While I am a self-acknowledged fan of Ruth Rendell’s psychological stand-alone novels, I have also read and enjoyed a number of Inspector Wexford mysteries. The Vault, Rendell’s latest, and one of the best I’ve read in the Wexford series, finds Chief Inspector Wexford now retired and with his wife Dora, splitting his time between Kingsmarkham and London.
Rendell’s long acquaintance with Wexford’s character proves to be a worthy journey in The Vault, and through the smoothness of the narrative along with the details of Wexford’s inner life, there’s the sense that the author and her long-standing character are old, familiar friends.
A rather nasty police case finds Wexford, not unwillingly, back involved in police work. Wexford runs into Detective Superintendent Tom Ede of the Met.–a chance meeting, but it results in the rather circumspect Ede asking Wexford if he’d be interested in acting as an “expert advisor” in the Orcadia Place case. Wexford, who’s been trying to read Booker prize-winning novels in order to pass his time in a meaningful way, is excited by the prospect, and so he agrees.
The Orcadia Place case is both notorious and a bit of a puzzle. The Rokebys, the owners of Orcadia Cottage (“a sizable detached house” in an expensive neighbourhood) discovered a manhole cover on the grounds on their home. Rokeby had previously had a number of architects and workmen out to his property to assess the viability of building an underground room. Planning permission was refused, so Rokeby’s plans came to nought, but when Rokeby spied the manhole cover (previously covered with a planter), he opened it and looked inside. He saw a small coal room, and inside the room were four bodies. As Ede explains to Wexford:
The manhole cover wasn’t heavy. He lifted it off, and instead of the drain or drainpipe he expected, leading away into the mews, he found himself looking down into a black hole. At the bottom was something he couldn’t properly see apart from a kind of shininess that seemed to be a sheet of plastic. That was covering a multitude of sins, but he didn’t know it then.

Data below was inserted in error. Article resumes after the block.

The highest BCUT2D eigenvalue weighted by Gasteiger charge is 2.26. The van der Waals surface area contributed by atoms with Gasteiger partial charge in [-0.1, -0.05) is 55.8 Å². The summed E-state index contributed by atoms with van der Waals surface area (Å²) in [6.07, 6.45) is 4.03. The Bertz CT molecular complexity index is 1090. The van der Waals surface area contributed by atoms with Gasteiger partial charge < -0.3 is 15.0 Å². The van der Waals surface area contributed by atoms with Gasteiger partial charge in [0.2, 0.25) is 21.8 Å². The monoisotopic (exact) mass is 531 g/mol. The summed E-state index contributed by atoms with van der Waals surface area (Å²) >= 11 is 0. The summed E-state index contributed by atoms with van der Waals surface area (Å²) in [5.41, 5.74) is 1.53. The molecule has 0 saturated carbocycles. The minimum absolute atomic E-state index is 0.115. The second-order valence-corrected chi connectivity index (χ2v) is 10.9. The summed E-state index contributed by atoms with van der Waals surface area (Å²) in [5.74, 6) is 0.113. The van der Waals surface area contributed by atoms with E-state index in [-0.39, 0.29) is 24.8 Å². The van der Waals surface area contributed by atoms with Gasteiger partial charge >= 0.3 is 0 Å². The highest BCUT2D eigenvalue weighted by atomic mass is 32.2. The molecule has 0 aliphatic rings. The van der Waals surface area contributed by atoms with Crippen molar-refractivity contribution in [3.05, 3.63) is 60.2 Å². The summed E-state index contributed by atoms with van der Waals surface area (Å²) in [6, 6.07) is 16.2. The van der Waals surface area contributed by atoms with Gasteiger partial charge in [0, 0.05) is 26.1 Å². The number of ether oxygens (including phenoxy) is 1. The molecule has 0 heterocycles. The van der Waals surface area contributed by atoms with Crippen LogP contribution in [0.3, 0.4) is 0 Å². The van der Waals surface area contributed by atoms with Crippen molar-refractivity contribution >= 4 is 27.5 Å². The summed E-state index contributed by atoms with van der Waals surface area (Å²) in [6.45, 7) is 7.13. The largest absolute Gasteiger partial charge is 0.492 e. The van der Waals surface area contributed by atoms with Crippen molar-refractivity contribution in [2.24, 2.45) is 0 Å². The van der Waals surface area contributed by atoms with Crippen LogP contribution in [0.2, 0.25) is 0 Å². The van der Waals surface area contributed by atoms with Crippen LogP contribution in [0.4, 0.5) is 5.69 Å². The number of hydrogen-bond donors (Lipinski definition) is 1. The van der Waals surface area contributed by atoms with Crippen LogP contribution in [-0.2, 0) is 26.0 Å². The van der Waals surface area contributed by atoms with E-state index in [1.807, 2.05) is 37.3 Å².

Now before he did anything more, he went into the house and fetched his wife. The two of them looked down into the darkness and at the shiny thing and what looked–he said they could just about see it–like a woman’s shoe.
Enter the police. The biggest mystery about the four bodies is that it’s clear, from the decomposition, that the four people were not killed at the same time. Three of the bodies–an older woman, an older man, and a young man, appear to have been dead, according to the pathologist, for somewhere between 11-13 years. The fourth body in “the vault” as Wexford calls the coal room, has been there for only about 2 years. To top off the mystery, there’s about 40,000 in jewelry with the bodies. How can four people go missing and no one notice? Did the same killer kill all 4 victims and use the coal room as a tomb? How can the Rokebys, who were apparently in residence during the last murder, not know anything? And what about all the teams of architects and builders that poked around?